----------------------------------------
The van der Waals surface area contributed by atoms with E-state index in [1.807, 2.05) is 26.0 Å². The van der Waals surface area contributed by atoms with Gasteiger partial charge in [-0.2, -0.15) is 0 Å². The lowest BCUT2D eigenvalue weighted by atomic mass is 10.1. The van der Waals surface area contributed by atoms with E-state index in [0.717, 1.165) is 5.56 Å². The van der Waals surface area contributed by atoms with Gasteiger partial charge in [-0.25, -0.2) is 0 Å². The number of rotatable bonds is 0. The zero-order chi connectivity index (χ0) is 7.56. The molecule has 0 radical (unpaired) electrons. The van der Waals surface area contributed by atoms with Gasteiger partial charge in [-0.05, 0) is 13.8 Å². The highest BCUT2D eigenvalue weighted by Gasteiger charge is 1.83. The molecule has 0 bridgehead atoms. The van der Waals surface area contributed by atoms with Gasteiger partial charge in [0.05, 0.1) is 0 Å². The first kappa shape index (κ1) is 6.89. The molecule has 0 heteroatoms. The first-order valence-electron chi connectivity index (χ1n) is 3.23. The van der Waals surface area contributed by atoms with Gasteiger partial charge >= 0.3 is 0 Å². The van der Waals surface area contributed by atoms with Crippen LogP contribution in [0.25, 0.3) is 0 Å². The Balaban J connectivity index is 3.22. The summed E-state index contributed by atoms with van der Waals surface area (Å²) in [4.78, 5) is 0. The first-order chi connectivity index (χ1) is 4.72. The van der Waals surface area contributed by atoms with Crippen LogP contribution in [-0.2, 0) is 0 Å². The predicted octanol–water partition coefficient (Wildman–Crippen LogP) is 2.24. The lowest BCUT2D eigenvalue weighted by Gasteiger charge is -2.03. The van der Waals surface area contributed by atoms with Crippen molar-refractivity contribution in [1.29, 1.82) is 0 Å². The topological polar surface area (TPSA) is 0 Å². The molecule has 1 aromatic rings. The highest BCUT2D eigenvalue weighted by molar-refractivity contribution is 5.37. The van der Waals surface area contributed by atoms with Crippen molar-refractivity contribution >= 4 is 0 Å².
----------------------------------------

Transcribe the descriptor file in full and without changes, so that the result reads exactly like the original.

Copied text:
The van der Waals surface area contributed by atoms with E-state index in [1.807, 2.05) is 26.0 Å². The van der Waals surface area contributed by atoms with Gasteiger partial charge in [-0.2, -0.15) is 0 Å². The lowest BCUT2D eigenvalue weighted by atomic mass is 10.1. The van der Waals surface area contributed by atoms with E-state index in [0.717, 1.165) is 5.56 Å². The van der Waals surface area contributed by atoms with Gasteiger partial charge in [-0.25, -0.2) is 0 Å². The number of rotatable bonds is 0. The zero-order chi connectivity index (χ0) is 7.56. The molecule has 0 radical (unpaired) electrons. The van der Waals surface area contributed by atoms with Gasteiger partial charge in [-0.05, 0) is 13.8 Å². The highest BCUT2D eigenvalue weighted by Gasteiger charge is 1.83. The molecule has 0 bridgehead atoms. The van der Waals surface area contributed by atoms with Gasteiger partial charge in [0.05, 0.1) is 0 Å². The first kappa shape index (κ1) is 6.89. The molecule has 0 heteroatoms. The first-order valence-electron chi connectivity index (χ1n) is 3.23. The van der Waals surface area contributed by atoms with Gasteiger partial charge >= 0.3 is 0 Å². The van der Waals surface area contributed by atoms with Crippen LogP contribution in [0.25, 0.3) is 0 Å². The Balaban J connectivity index is 3.22. The summed E-state index contributed by atoms with van der Waals surface area (Å²) in [4.78, 5) is 0. The first-order chi connectivity index (χ1) is 4.72. The van der Waals surface area contributed by atoms with Crippen LogP contribution in [-0.2, 0) is 0 Å². The predicted octanol–water partition coefficient (Wildman–Crippen LogP) is 2.24. The lowest BCUT2D eigenvalue weighted by Gasteiger charge is -2.03. The van der Waals surface area contributed by atoms with Crippen molar-refractivity contribution in [1.29, 1.82) is 0 Å². The topological polar surface area (TPSA) is 0 Å². The molecule has 1 aromatic rings. The highest BCUT2D eigenvalue weighted by molar-refractivity contribution is 5.37. The van der Waals surface area contributed by atoms with Crippen molar-refractivity contribution >= 4 is 0 Å².